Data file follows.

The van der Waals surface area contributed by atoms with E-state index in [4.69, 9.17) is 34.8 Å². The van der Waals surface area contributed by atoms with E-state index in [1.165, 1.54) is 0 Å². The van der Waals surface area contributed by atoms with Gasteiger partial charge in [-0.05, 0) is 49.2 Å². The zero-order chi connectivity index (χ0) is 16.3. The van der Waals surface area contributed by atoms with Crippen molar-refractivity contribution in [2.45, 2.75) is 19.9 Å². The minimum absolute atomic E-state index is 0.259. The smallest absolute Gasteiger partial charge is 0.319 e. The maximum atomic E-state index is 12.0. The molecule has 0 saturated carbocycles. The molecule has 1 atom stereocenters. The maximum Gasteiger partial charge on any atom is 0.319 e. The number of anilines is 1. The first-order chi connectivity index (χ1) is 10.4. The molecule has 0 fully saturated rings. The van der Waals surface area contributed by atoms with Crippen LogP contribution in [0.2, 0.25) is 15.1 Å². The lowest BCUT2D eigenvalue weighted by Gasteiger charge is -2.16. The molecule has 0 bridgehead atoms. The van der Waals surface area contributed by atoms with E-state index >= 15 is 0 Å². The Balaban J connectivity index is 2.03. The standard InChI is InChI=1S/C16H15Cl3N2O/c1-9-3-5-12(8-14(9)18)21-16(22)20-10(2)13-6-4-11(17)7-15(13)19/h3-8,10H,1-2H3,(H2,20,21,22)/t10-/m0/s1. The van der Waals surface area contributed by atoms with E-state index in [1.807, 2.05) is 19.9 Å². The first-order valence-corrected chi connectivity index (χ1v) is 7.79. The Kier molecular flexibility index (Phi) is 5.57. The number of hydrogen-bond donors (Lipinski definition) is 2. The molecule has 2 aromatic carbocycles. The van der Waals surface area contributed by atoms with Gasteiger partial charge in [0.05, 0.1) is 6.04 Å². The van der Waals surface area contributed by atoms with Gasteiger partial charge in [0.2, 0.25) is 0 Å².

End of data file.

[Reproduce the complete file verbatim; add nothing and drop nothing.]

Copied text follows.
The van der Waals surface area contributed by atoms with E-state index in [4.69, 9.17) is 34.8 Å². The van der Waals surface area contributed by atoms with E-state index in [1.165, 1.54) is 0 Å². The van der Waals surface area contributed by atoms with Gasteiger partial charge in [-0.05, 0) is 49.2 Å². The zero-order chi connectivity index (χ0) is 16.3. The van der Waals surface area contributed by atoms with Crippen molar-refractivity contribution in [2.45, 2.75) is 19.9 Å². The minimum absolute atomic E-state index is 0.259. The smallest absolute Gasteiger partial charge is 0.319 e. The maximum atomic E-state index is 12.0. The molecule has 0 saturated carbocycles. The molecule has 1 atom stereocenters. The maximum Gasteiger partial charge on any atom is 0.319 e. The number of anilines is 1. The first-order chi connectivity index (χ1) is 10.4. The molecule has 0 fully saturated rings. The van der Waals surface area contributed by atoms with Crippen LogP contribution in [0.2, 0.25) is 15.1 Å². The lowest BCUT2D eigenvalue weighted by Gasteiger charge is -2.16. The molecule has 0 bridgehead atoms. The van der Waals surface area contributed by atoms with E-state index >= 15 is 0 Å². The Balaban J connectivity index is 2.03. The standard InChI is InChI=1S/C16H15Cl3N2O/c1-9-3-5-12(8-14(9)18)21-16(22)20-10(2)13-6-4-11(17)7-15(13)19/h3-8,10H,1-2H3,(H2,20,21,22)/t10-/m0/s1. The van der Waals surface area contributed by atoms with E-state index in [1.807, 2.05) is 19.9 Å². The first-order valence-corrected chi connectivity index (χ1v) is 7.79. The Kier molecular flexibility index (Phi) is 5.57. The number of hydrogen-bond donors (Lipinski definition) is 2. The molecule has 2 aromatic carbocycles. The van der Waals surface area contributed by atoms with Gasteiger partial charge in [0.05, 0.1) is 6.04 Å². The van der Waals surface area contributed by atoms with Gasteiger partial charge in [0.2, 0.25) is 0 Å².